Robert Herjavec doesn’t have confidence in work-life balance, not with regards to starting a business.
“Initially there is absolutely no work-life balance,” the CEO and founder of Toronto-based Internet security firm Herjavec Group tells Entrepreneur. “There is absolutely no, ‘I’ll do it when I wish to do it,’ and ‘I’ll take my time and move on to it.’ Everything is at this time.”
That’s because raising your small business is similar to raising a baby, he says. “It’s a full time income, breathing thing," he says. "When it really wants to eat, it really wants to eat. It doesn’t care for those who have a dinner date or someplace else to go. It requires what it requires when it requires it.”
‘Shark Tank’ Star Robert Herjavec’s Top 5 Small-Business Marketing Tips
Looking after your baby, your enterprise, is all-consuming during its infancy. Like as an overwhelmed new parent, Herjavec says you can just forget about properly looking after yourself while you manage it. “You can’t. That’s a fallacy,” he says. “If you’re concerned about burning out, don’t take up a business. The dedication and discipline required are almost insurmountable. It’s very difficult.”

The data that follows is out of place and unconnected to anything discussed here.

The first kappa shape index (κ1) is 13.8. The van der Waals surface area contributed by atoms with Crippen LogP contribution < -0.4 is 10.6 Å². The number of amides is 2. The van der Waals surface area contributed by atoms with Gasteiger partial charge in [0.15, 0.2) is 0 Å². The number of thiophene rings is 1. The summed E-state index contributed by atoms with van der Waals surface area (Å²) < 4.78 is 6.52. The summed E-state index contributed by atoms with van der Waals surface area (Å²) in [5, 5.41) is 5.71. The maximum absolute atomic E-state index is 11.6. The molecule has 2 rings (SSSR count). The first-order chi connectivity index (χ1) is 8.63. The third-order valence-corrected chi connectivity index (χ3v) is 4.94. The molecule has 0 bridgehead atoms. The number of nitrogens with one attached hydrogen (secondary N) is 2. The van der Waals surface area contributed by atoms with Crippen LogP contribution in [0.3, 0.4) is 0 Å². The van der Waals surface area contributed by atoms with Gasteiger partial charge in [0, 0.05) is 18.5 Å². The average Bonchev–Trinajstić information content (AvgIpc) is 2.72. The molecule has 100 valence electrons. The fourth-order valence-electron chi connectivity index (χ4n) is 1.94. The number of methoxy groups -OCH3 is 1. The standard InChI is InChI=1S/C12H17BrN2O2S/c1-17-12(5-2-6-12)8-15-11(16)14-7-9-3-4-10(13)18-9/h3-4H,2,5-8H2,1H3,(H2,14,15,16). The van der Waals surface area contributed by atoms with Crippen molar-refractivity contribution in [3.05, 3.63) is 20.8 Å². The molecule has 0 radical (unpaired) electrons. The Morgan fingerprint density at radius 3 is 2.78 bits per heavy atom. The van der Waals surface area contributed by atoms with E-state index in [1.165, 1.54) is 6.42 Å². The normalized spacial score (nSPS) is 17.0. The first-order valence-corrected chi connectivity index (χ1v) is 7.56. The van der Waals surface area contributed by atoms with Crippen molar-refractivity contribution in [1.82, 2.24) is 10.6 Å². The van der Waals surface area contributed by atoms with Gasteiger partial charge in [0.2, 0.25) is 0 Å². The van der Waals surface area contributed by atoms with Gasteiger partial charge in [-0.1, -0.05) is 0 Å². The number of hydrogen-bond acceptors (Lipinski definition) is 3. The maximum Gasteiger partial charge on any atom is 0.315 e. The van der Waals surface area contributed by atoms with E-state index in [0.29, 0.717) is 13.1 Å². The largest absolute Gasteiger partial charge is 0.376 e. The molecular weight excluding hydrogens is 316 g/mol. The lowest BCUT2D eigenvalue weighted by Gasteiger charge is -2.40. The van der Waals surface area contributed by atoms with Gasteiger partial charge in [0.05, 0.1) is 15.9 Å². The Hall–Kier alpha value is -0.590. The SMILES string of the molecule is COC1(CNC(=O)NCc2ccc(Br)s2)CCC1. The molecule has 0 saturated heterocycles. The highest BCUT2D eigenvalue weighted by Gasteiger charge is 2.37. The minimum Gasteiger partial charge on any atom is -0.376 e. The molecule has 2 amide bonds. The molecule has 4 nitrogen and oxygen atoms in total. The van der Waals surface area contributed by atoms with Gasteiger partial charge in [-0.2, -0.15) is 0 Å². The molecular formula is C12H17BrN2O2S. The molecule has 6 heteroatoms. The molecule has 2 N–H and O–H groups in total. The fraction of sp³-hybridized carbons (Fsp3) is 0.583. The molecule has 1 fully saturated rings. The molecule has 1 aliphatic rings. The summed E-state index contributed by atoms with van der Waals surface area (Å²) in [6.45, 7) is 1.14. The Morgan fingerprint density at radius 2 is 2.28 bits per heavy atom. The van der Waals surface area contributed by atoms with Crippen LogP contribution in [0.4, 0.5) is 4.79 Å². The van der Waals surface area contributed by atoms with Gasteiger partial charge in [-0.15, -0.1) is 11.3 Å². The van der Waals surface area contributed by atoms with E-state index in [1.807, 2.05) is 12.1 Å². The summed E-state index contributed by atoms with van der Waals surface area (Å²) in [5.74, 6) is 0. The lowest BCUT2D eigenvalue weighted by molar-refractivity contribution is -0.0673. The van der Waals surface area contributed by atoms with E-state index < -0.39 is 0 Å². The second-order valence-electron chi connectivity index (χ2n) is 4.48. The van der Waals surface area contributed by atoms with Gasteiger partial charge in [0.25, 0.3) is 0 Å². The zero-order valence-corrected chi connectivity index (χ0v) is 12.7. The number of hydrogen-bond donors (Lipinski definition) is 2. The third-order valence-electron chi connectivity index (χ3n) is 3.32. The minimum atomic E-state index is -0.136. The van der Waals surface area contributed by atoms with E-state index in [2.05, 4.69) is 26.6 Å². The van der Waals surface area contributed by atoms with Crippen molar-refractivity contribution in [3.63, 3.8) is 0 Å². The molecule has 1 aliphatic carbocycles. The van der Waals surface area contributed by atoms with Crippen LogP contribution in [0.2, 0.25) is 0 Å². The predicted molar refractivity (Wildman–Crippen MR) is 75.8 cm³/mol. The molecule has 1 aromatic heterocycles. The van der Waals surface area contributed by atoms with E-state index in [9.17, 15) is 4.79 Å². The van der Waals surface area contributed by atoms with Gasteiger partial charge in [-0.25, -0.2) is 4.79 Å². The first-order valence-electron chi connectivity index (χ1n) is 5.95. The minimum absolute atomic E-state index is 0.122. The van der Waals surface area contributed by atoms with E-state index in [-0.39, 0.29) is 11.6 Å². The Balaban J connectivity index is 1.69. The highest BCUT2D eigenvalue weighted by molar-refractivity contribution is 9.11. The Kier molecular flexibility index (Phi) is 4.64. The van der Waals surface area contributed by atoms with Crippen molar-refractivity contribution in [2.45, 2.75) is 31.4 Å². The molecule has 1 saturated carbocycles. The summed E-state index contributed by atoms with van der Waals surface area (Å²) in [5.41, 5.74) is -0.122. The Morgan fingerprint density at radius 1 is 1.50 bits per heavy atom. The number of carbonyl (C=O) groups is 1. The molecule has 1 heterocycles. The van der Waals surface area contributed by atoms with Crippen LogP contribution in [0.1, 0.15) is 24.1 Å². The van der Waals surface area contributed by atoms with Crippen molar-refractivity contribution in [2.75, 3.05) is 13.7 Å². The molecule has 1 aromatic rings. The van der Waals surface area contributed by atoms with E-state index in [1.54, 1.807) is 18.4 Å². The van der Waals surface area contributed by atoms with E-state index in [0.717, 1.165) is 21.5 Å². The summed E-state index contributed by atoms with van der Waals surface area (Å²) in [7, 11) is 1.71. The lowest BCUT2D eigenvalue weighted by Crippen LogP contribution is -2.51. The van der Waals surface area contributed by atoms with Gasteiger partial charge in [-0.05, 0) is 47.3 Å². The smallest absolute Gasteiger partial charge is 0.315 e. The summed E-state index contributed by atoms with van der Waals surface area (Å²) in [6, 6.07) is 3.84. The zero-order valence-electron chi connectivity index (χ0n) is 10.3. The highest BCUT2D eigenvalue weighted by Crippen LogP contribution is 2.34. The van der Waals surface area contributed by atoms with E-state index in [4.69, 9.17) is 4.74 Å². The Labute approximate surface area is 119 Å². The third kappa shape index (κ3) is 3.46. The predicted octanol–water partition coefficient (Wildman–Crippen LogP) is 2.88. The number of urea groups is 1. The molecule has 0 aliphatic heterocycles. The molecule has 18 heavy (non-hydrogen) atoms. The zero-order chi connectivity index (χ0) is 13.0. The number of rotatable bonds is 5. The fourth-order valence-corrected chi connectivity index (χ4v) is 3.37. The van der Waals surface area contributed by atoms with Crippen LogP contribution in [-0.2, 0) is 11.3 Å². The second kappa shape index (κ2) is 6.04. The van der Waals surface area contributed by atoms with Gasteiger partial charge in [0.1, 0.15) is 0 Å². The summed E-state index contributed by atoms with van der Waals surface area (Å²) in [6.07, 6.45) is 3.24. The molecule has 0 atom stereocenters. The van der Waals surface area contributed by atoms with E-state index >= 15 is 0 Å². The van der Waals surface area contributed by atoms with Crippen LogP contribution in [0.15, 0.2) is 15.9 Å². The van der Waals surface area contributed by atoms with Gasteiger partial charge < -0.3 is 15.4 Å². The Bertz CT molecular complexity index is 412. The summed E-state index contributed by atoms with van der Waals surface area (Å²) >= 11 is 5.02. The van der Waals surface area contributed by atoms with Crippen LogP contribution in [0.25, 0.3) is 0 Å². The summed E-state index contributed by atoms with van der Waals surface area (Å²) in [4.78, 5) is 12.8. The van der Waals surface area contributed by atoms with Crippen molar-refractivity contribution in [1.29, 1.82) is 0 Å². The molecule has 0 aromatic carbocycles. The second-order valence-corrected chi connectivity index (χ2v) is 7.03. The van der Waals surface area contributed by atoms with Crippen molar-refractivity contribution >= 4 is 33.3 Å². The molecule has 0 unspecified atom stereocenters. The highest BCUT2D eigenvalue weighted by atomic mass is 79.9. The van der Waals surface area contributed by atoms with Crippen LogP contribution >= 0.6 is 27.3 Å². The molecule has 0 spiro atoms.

Going for a break to deal with yourself is only a choice, he says, once you’ve raised the infant to survive without helicopter parenting it, when you’re able to afford to employ employees and marketing partners to feed another stage of growth.
“Only once you get to an effective level, you then have the freedom and the total amount to do things when you wish to. There is absolutely no greater freedom than having your small business and addressing dictate your own schedule.”
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We spoke with the Shark Tank star today as he announced a fresh initiative together with Deluxe Corporation, just with time for National SMALL COMPANY Week. The campaign, called the tiny Business Revolution, will award one small U.S. town with $500,000 to revitalize its Main Street area this season. The winner will be announced seven days from today.
“Our goal is to greatly help smaller businesses become vital,” he says. “We use them to expose them to a number of the great resources open to them, from marketing to financing to cloud computing and beyond.”
Setting up a business is a very important factor, surviving and thriving is another. To greatly help beginner small-business owners log off on the proper foot, listed below are the Shark’s top three what to know for first-timers:
“The objective of a business is to create customers. The task that small-business owners have is that they don’t know who that customer is and they don’t discover how to see them. There are so many tools today with e-mail lists, SEO and Facebook, you should go where your visitors are.”
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“You’ve surely got to understand how much cash you will need, what your line of credit is, what your receivables are, because they’re the lifeblood of any business.”
“Starting a business is always likely to take longer than you imagine, cost a lot more than you want and become h